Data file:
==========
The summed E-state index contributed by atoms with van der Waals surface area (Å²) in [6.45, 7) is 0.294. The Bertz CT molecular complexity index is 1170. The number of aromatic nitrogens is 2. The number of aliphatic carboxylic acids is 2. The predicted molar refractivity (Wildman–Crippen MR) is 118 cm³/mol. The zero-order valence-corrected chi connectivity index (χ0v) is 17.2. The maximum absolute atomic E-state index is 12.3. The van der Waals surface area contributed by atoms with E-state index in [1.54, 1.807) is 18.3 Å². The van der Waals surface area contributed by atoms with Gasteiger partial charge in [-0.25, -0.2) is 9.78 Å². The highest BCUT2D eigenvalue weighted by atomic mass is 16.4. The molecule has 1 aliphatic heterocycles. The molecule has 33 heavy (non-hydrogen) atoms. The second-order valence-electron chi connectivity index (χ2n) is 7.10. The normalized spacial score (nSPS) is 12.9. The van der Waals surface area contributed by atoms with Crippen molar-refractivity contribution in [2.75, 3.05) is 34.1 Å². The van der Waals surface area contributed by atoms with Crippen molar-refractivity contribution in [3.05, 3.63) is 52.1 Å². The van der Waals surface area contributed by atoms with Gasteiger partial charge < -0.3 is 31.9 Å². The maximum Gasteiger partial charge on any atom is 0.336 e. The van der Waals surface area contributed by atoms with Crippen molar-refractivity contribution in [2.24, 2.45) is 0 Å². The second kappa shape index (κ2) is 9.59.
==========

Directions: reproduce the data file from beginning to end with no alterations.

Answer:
The summed E-state index contributed by atoms with van der Waals surface area (Å²) in [6.45, 7) is 0.294. The Bertz CT molecular complexity index is 1170. The number of aromatic nitrogens is 2. The number of aliphatic carboxylic acids is 2. The predicted molar refractivity (Wildman–Crippen MR) is 118 cm³/mol. The zero-order valence-corrected chi connectivity index (χ0v) is 17.2. The maximum absolute atomic E-state index is 12.3. The van der Waals surface area contributed by atoms with E-state index in [1.54, 1.807) is 18.3 Å². The van der Waals surface area contributed by atoms with Gasteiger partial charge in [-0.25, -0.2) is 9.78 Å². The highest BCUT2D eigenvalue weighted by atomic mass is 16.4. The molecule has 1 aliphatic heterocycles. The molecule has 33 heavy (non-hydrogen) atoms. The second-order valence-electron chi connectivity index (χ2n) is 7.10. The normalized spacial score (nSPS) is 12.9. The van der Waals surface area contributed by atoms with Crippen molar-refractivity contribution in [2.75, 3.05) is 34.1 Å². The van der Waals surface area contributed by atoms with Crippen molar-refractivity contribution in [3.05, 3.63) is 52.1 Å². The van der Waals surface area contributed by atoms with Gasteiger partial charge < -0.3 is 31.9 Å². The maximum Gasteiger partial charge on any atom is 0.336 e. The van der Waals surface area contributed by atoms with Crippen molar-refractivity contribution in [2.24, 2.45) is 0 Å². The second kappa shape index (κ2) is 9.59.